But one group is angry that organizers denied their petition to join the procession: Cirque de So Gay, a group of gay and trans men of Middle Eastern descent, submitted an application describing its float, which would have participants wearing burkas with little on underneath. It was a symbolic gesture, the group explains, “casting off the shroud of oppression to unveil the Persian princess beneath.”
“The Islamic attire is more than just a piece of black fabric,” the description detailed. “It’s a tool used by governments to impose absolute control and authority over their citizens and even tourists.”
Cirque de So Gay has marched in the Vancouver Pride parade wearing burkas before—and even won an award for originality—but this year its design was rejected for being “culturally insensitive.”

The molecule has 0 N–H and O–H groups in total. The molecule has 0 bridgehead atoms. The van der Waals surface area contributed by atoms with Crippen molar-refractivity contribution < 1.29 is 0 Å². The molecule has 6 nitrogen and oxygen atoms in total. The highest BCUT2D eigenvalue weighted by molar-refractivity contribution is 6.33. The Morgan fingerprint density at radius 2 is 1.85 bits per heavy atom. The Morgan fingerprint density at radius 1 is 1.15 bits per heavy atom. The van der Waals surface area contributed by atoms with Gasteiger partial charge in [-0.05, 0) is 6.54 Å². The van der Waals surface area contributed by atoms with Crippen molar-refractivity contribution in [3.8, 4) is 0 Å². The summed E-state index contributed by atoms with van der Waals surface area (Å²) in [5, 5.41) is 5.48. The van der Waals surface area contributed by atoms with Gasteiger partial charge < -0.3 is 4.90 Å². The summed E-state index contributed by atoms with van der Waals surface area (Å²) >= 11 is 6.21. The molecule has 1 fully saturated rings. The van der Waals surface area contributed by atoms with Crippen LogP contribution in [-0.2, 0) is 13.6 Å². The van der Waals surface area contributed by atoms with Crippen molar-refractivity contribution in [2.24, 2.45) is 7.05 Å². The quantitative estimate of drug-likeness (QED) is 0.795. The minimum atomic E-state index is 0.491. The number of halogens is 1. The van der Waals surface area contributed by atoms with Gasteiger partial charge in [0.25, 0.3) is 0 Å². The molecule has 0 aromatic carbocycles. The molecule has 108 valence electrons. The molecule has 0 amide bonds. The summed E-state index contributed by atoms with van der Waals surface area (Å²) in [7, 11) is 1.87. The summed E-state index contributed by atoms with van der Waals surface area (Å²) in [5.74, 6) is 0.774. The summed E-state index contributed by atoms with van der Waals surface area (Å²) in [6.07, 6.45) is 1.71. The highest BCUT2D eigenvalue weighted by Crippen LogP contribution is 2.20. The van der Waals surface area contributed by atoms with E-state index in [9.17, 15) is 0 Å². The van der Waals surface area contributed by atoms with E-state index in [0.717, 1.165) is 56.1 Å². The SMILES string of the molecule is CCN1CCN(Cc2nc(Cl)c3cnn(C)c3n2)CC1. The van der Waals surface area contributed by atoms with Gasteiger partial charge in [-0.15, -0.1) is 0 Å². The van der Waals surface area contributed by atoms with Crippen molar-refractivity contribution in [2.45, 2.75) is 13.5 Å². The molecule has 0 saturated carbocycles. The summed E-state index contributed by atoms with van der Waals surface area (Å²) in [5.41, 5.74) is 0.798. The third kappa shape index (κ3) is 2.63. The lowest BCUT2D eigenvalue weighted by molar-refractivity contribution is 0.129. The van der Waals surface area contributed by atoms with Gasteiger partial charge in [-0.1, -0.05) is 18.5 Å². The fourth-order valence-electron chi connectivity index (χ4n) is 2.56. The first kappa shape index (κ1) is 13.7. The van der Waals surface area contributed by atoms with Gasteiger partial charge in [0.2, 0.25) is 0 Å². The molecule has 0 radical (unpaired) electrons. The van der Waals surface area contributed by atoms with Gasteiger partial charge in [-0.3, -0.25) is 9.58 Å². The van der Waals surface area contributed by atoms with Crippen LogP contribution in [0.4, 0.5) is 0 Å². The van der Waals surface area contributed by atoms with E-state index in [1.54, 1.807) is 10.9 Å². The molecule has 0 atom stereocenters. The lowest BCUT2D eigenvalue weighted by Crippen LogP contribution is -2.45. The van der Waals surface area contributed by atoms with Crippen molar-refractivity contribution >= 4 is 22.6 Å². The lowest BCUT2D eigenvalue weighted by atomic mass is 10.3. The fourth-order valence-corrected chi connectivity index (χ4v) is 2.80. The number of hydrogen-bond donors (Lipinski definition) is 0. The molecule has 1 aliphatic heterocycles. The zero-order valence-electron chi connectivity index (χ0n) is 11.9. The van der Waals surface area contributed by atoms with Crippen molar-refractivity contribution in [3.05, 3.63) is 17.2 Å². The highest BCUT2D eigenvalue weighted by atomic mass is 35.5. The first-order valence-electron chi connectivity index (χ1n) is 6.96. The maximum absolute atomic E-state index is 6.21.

Co-founder Shawn Shirazi says Vancouver Pride is being hypocritical. It’s true that the Sisters of the Perpetual Indulgence appear at Pride parades worldwide wearing a pastiche of nuns’ habits.
But Vancouver Pride Society’s director Andrea Arnot says Cirque de So Gay was making light of a complex issue and mocking a marginalized group. In January, a gunman opened fire at a mosque in Quebec City, killing six and wounding 19 more.
“Many women choose to wear burkas,” Arnot explained. “It’s part of their identity, their religion and their culture,” she said. “Of course, there are places where it’s enforced. When I asked other people who are from that cultural or religious background, they said it was offensive.”
The society also addressed demands by Black Lives Matter members, who wanted to bar police from marching in the 39th annual event. In a compromise, organizers allowed police and RCMP to march, but asked that fewer officers wear their uniforms and barred patrol cars and armored vehicles.